Medium
Image rights
The Studio Museum in Harlem; gift of Peg Alston 2010.19.3a–b Courtesy Alexander Gray Associates, New York ©2017 Lorraine O'Grady / …

An active voice in the feminist art movement of 1970s New York, Lorraine O’Grady works in performance, photo installation, video, and photomontage, exploring issues of gender, diaspora, identity, and aesthetics. She is best known for her performance works Mlle Bourgeoise Noire (1980–83) and Art Is… (1983), the latter a performance in Harlem’s African-American Day Parade in September 1983, in which O’Grady positioned a giant, antique-style gold frame atop a float so that, in the spirit of celebration and inclusivity, it framed everything it passed as art. Born in New England to West Indian parents, she has also addressed minority cultural perspectives; for Mlle Bourgeoise Noire, a guerrilla performance located in the heart of New York’s downtown art scene, O’Grady dressed in a costume made of 180 pairs of white gloves, adopted a larger-than-life persona, and visited art galleries, critiquing the racial apartheid still prevalent in the mainstream art world.

Established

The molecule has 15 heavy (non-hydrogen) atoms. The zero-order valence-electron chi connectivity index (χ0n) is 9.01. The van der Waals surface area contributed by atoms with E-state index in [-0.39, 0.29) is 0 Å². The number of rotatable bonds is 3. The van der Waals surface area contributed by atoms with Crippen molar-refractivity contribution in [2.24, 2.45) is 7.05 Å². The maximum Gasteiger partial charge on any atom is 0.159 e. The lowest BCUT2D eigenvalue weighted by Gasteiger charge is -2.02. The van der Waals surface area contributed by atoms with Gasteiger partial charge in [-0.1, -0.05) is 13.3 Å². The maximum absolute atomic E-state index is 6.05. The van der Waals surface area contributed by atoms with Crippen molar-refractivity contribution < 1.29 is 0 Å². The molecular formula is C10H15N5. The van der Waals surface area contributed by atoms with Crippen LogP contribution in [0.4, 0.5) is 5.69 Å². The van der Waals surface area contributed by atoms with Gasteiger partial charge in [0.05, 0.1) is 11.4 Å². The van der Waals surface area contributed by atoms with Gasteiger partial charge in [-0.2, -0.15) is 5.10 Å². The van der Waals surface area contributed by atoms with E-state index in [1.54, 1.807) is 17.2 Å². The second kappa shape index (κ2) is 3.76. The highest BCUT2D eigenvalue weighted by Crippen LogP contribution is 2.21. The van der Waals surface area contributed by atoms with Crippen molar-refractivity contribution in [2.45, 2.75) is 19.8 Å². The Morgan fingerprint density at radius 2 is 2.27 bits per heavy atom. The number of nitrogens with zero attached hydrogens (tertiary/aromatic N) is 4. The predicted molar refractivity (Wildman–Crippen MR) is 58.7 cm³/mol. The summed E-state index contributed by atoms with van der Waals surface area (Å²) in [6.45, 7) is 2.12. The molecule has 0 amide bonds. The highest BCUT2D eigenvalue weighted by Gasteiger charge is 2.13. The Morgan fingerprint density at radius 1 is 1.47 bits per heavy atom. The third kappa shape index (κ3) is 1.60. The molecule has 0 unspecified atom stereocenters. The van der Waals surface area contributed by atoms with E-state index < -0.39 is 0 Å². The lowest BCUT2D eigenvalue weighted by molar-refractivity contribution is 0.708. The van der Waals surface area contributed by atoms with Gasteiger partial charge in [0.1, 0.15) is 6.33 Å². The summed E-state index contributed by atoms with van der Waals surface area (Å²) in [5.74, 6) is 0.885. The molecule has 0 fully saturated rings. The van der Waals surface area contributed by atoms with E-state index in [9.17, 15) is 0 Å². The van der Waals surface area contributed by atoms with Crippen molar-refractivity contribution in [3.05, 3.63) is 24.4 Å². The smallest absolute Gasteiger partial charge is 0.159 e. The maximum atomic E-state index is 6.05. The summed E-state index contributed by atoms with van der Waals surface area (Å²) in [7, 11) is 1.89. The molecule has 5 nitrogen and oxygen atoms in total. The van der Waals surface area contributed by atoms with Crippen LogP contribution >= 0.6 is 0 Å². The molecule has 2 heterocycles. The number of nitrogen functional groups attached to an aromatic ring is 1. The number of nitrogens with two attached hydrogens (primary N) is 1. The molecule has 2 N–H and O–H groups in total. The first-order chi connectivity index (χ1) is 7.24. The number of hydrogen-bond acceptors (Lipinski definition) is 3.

Represented by industry leading galleries.
Collected by major museums
Museum of Modern Art (MoMA), Museum of Fine Arts, Boston
Selected exhibitions
2018
Lorraine O’Grady: Family GainedMuseum of Fine Arts, Boston
2017
The TimesThe FLAG Art Foundation
2012
Lorraine O'Grady New WorldsAlexander Gray Associates
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Sisters III (L: Nefertiti's daughter, Maketaten; R: Devonia's Daughter, Kimberley), from the "Miscegenated Family Album", 1980

Silver dye bleach photographs (Cibachrome)
26 × 37 in
66 × 94 cm
Location
New York
Medium
Image rights
The Studio Museum in Harlem; gift of Peg Alston 2010.19.3a–b Courtesy Alexander Gray Associates, New York ©2017 Lorraine O'Grady / …

An active voice in the feminist art movement of 1970s New York, Lorraine O’Grady works in performance, photo installation, video, and photomontage, exploring issues of gender, diaspora, identity, and aesthetics. She is best known for her performance works Mlle Bourgeoise Noire (1980–83) and Art Is… (1983), the latter a performance in Harlem’s African-American Day Parade in September 1983, in which O’Grady positioned a giant, antique-style gold frame atop a float so that, in the spirit of celebration and inclusivity, it framed everything it passed as art. Born in New England to West Indian parents, she has also addressed minority cultural perspectives; for Mlle Bourgeoise Noire, a guerrilla performance located in the heart of New York’s downtown art scene, O’Grady dressed in a costume made of 180 pairs of white gloves, adopted a larger-than-life persona, and visited art galleries, critiquing the racial apartheid still prevalent in the mainstream art world.

Established
Represented by industry leading galleries.
Collected by major museums
Museum of Modern Art (MoMA), Museum of Fine Arts, Boston
Selected exhibitions (3)
Other works from Regarding the Figure
Other works by Lorraine O'Grady
Related works
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